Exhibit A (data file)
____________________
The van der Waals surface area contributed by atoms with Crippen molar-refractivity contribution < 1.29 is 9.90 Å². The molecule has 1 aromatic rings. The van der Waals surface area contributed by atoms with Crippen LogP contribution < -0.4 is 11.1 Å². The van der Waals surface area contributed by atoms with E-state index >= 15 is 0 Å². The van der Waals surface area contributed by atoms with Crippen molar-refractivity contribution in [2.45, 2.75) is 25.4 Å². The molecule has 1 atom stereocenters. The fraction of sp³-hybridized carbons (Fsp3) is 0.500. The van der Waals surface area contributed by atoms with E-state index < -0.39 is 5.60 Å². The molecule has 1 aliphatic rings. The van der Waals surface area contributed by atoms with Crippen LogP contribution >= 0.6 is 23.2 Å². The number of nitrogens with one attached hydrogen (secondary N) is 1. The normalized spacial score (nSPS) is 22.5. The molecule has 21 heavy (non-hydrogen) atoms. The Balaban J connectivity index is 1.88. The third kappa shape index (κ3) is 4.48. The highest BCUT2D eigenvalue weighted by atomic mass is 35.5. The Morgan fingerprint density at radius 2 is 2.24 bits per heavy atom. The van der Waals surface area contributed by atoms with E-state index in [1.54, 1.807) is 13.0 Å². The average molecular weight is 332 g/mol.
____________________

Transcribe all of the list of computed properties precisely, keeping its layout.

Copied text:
The van der Waals surface area contributed by atoms with Crippen molar-refractivity contribution < 1.29 is 9.90 Å². The molecule has 1 aromatic rings. The van der Waals surface area contributed by atoms with Crippen LogP contribution < -0.4 is 11.1 Å². The van der Waals surface area contributed by atoms with E-state index >= 15 is 0 Å². The van der Waals surface area contributed by atoms with Crippen molar-refractivity contribution in [2.45, 2.75) is 25.4 Å². The molecule has 1 atom stereocenters. The fraction of sp³-hybridized carbons (Fsp3) is 0.500. The van der Waals surface area contributed by atoms with E-state index < -0.39 is 5.60 Å². The molecule has 1 aliphatic rings. The van der Waals surface area contributed by atoms with Crippen LogP contribution >= 0.6 is 23.2 Å². The number of nitrogens with one attached hydrogen (secondary N) is 1. The normalized spacial score (nSPS) is 22.5. The molecule has 21 heavy (non-hydrogen) atoms. The Balaban J connectivity index is 1.88. The third kappa shape index (κ3) is 4.48. The highest BCUT2D eigenvalue weighted by atomic mass is 35.5. The Morgan fingerprint density at radius 2 is 2.24 bits per heavy atom. The van der Waals surface area contributed by atoms with E-state index in [1.54, 1.807) is 13.0 Å². The average molecular weight is 332 g/mol.